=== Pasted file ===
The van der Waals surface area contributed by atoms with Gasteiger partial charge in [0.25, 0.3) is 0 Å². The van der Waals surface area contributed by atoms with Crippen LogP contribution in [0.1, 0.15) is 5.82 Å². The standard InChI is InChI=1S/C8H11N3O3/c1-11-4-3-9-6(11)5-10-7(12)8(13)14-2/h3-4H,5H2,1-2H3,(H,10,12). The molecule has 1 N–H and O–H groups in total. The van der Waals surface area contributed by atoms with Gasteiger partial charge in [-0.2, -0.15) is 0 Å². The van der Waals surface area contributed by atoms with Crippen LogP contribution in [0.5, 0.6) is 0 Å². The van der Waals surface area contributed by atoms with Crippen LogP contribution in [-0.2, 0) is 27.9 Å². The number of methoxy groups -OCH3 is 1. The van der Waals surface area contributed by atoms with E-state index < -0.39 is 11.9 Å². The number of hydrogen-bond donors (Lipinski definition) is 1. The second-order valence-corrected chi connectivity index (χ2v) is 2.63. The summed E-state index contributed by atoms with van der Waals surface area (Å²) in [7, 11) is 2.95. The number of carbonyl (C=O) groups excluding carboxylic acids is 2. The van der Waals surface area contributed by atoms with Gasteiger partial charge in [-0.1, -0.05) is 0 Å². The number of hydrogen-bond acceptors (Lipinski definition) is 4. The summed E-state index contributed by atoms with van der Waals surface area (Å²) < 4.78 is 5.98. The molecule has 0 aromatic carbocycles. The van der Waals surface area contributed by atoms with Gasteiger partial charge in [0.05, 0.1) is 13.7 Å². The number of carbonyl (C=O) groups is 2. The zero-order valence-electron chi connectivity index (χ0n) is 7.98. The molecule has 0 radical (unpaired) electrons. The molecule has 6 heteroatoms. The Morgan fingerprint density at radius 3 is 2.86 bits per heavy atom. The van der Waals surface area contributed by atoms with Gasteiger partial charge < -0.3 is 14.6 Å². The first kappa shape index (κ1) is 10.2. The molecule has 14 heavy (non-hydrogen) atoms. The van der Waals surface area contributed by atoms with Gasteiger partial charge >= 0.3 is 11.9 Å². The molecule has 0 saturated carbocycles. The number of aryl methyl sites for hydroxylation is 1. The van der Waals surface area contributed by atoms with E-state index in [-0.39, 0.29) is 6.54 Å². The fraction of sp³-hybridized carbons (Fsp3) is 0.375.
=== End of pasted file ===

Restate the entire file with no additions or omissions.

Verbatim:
The van der Waals surface area contributed by atoms with Gasteiger partial charge in [0.25, 0.3) is 0 Å². The van der Waals surface area contributed by atoms with Crippen LogP contribution in [0.1, 0.15) is 5.82 Å². The standard InChI is InChI=1S/C8H11N3O3/c1-11-4-3-9-6(11)5-10-7(12)8(13)14-2/h3-4H,5H2,1-2H3,(H,10,12). The molecule has 1 N–H and O–H groups in total. The van der Waals surface area contributed by atoms with Gasteiger partial charge in [-0.2, -0.15) is 0 Å². The van der Waals surface area contributed by atoms with Crippen LogP contribution in [0.5, 0.6) is 0 Å². The van der Waals surface area contributed by atoms with Crippen LogP contribution in [-0.2, 0) is 27.9 Å². The number of methoxy groups -OCH3 is 1. The van der Waals surface area contributed by atoms with E-state index < -0.39 is 11.9 Å². The number of hydrogen-bond donors (Lipinski definition) is 1. The second-order valence-corrected chi connectivity index (χ2v) is 2.63. The summed E-state index contributed by atoms with van der Waals surface area (Å²) in [7, 11) is 2.95. The number of carbonyl (C=O) groups excluding carboxylic acids is 2. The van der Waals surface area contributed by atoms with Gasteiger partial charge in [-0.1, -0.05) is 0 Å². The number of hydrogen-bond acceptors (Lipinski definition) is 4. The summed E-state index contributed by atoms with van der Waals surface area (Å²) < 4.78 is 5.98. The molecule has 0 aromatic carbocycles. The van der Waals surface area contributed by atoms with Gasteiger partial charge in [0.05, 0.1) is 13.7 Å². The number of carbonyl (C=O) groups is 2. The zero-order valence-electron chi connectivity index (χ0n) is 7.98. The molecule has 0 radical (unpaired) electrons. The molecule has 6 heteroatoms. The Morgan fingerprint density at radius 3 is 2.86 bits per heavy atom. The van der Waals surface area contributed by atoms with Gasteiger partial charge < -0.3 is 14.6 Å². The first kappa shape index (κ1) is 10.2. The molecule has 14 heavy (non-hydrogen) atoms. The van der Waals surface area contributed by atoms with Gasteiger partial charge >= 0.3 is 11.9 Å². The molecule has 0 saturated carbocycles. The number of aryl methyl sites for hydroxylation is 1. The van der Waals surface area contributed by atoms with E-state index in [-0.39, 0.29) is 6.54 Å². The fraction of sp³-hybridized carbons (Fsp3) is 0.375.